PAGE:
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Story of Ratha Watkins
Original Artist: Yvonne Browne
Rehabilitation Artist: Zoe Thiele-Seidenberg
Writers: Gwendolyn Reed and Sara Bruckmeier
Original completed 2006
Restored in 2018
Link to full interview text

In the ‘20s and ‘30s, upwardly mobile black families often chose to build homes in South Berkeley,

one of the few areas not covered by restrictive covenants. Black churches, clubs, and businesses

took root in this stable and concentrated community. Then came the war. The attraction of war work

at Bay Area shipyards drew migrants from all over the United States, including African Americans moving

away from the oppressive Jim Crow laws of the South. Once a cozy community where everyone knew

their neighbor, South Berkeley became a densely populated migrant enclave over the course of a few

short years.


The surging tide of economic strength would ebb again in the late ‘40s, when the shipyards closed.

Many African Americans became unemployed in a nation where racism continued to limit job opportu-

nities. It was during this period, the early 1950s, that Ratha Watkins and her two colleagues decided to

found a business in South Berkeley.


Ratha Watkins, while working as a cosmetologist at Lovely Lady Beauty Salon, dreamed of own-

ing her own business. Two of her cosmetologist friends, Julianne Schultz and Billye Dunlap, shared that

dream. The three of them became business partners. They found a vacant shop at 3312 Adeline in a build-

ing so rundown it had been condemned. But they saw something special: a space large enough for each

of them to have a booth plus room for additional booths to rent to other cosmetologists.


With the consent of the owner, Ms. Weiman, Ratha and her husband William Watkins got to work.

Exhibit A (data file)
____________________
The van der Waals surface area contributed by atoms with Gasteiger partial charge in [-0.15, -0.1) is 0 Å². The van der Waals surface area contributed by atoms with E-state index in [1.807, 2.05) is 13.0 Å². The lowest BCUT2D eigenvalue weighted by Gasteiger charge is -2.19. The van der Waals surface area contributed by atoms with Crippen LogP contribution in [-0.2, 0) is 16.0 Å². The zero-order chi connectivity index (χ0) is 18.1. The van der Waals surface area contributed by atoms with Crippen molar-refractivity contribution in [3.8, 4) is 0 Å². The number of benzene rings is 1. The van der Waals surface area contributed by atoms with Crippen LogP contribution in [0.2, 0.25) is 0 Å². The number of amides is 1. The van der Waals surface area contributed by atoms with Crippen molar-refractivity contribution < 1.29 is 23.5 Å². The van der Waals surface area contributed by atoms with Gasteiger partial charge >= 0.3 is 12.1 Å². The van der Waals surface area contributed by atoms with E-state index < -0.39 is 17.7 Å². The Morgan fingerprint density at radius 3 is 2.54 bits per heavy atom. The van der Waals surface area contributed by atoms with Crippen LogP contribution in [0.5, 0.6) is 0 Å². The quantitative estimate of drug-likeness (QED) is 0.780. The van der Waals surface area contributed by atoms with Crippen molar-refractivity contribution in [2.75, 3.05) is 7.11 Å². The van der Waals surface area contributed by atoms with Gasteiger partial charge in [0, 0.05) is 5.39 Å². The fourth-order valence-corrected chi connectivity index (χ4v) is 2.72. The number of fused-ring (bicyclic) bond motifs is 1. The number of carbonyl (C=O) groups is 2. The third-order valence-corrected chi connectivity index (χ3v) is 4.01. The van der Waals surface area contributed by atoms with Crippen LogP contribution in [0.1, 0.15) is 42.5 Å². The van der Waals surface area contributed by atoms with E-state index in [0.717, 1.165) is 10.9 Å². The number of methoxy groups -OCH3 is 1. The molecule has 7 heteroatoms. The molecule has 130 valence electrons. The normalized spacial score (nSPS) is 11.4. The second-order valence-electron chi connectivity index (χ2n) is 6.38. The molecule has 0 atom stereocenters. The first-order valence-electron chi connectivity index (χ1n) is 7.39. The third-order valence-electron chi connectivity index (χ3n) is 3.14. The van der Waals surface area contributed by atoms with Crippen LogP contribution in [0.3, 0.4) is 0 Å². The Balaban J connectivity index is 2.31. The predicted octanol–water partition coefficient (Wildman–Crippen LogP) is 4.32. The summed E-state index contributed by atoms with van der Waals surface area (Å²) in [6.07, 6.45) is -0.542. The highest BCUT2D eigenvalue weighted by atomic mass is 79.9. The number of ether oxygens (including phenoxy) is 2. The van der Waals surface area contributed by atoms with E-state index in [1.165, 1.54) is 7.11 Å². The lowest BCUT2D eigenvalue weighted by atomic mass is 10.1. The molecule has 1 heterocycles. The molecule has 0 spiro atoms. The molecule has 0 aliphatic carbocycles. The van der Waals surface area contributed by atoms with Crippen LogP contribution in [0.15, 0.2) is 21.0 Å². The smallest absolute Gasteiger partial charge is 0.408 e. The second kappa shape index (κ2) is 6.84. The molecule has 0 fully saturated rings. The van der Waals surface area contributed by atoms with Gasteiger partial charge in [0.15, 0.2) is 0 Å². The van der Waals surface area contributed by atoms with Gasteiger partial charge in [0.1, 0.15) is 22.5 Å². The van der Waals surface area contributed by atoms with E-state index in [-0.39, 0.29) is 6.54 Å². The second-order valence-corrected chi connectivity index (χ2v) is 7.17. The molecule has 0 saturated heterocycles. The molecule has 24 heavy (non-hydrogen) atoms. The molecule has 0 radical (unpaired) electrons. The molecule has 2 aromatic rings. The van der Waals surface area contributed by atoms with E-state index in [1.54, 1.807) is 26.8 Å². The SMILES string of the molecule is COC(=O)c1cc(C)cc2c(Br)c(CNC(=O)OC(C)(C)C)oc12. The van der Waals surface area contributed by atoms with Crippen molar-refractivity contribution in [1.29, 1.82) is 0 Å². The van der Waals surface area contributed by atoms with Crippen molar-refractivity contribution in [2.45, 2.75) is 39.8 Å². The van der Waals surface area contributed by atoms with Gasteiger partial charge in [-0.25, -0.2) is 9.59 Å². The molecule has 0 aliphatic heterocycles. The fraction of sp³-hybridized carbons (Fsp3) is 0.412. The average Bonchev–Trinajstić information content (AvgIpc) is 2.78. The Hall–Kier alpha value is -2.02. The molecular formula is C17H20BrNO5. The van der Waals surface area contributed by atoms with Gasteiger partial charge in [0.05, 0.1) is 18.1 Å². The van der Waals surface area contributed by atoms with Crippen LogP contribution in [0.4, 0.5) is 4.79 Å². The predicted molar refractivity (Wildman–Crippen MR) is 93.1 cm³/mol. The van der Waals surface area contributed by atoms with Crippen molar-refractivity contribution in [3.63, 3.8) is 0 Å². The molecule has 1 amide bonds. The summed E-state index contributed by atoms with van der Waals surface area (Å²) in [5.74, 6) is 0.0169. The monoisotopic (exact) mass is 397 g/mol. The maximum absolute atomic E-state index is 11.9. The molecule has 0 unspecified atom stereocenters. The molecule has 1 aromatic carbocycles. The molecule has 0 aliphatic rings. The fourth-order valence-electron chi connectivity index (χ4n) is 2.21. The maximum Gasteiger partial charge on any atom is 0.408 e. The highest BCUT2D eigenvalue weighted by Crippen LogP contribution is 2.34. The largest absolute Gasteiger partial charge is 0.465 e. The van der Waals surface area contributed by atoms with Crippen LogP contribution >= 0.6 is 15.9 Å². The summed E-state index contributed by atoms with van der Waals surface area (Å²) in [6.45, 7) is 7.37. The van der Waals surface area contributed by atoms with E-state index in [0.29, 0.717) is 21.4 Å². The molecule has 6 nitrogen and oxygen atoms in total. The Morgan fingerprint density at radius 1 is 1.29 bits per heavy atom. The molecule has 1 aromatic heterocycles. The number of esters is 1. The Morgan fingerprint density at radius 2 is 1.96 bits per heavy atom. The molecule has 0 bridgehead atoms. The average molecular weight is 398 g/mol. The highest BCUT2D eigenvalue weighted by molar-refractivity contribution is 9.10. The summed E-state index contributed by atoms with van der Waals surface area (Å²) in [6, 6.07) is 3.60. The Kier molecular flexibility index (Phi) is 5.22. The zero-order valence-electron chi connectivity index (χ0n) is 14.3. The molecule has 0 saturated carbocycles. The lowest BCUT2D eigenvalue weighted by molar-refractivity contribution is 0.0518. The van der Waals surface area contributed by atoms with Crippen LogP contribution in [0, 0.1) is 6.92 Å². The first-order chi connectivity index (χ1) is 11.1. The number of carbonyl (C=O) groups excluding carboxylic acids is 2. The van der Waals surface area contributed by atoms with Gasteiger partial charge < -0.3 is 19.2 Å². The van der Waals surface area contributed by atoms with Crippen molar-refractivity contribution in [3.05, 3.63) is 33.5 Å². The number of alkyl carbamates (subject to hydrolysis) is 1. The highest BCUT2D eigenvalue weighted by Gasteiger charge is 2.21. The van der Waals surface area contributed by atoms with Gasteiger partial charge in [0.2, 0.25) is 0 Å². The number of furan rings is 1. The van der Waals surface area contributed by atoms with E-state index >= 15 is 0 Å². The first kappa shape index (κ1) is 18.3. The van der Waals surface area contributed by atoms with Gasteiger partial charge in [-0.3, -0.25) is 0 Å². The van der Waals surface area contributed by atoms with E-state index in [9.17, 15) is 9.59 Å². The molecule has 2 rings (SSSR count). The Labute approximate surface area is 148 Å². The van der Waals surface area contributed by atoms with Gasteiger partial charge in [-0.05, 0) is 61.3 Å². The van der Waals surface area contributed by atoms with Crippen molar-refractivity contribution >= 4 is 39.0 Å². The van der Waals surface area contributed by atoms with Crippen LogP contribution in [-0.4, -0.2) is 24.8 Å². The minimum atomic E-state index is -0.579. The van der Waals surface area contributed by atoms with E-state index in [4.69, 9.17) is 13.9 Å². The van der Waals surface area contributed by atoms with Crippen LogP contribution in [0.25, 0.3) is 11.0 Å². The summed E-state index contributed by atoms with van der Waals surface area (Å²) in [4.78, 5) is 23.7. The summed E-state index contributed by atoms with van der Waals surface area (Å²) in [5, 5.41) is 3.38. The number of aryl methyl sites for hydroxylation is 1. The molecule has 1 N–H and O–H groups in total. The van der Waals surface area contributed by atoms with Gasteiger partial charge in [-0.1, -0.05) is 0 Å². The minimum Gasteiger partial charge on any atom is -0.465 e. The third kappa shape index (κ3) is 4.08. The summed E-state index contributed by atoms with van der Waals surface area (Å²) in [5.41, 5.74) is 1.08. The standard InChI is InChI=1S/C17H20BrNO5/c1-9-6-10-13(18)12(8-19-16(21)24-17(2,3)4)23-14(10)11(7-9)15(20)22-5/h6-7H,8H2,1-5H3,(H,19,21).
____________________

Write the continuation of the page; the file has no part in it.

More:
They installed all new copper plumbing and electrical wiring, and repaired and renovated the place in-

side and out. Not only did they bring the building up to code, but they installed a modern and beautiful

salon inside.


1952 was the year of the grand opening. Julianne Schultz chose the name “Coeur d’Alene” after a

salon in Idaho. Billye Dunlap added the phrase “Charm House” to advertise her modeling business. The

beauty salon was a success from the start. Clients flocked to the modern and professional salon and the

booths rented quickly to other cosmetologists. Ratha Watkins recalls, “We were so proud!”


Over its 50 plus year history, Ratha’s Coeur d’Alene Charm House served as a place of business

for more than 200 cosmetologists including Frank Gonder and Leartric (Lee) William. It also helped the

women of South Berkeley and the surrounding areas keep up with the latest fashion in hair care and

grooming. Maudelle Shirek, the Honorable Vicemayor of Berkeley, was a very dependable client - until

the natural came into vogue in the ’60s. Ratha Watkins became sole proprietor in the late 1950s after

each of her two friends decided to sell her their interest. After Ratha Watkins retired, the shop reopened

under a new name. You can still see Ratha’s name on the building. This panel depicts Ratha Watkins, her

two children, her daughters-in-law, her grand children, her great grand children, and her diploma from

Institut Myriam Carange in Paris.

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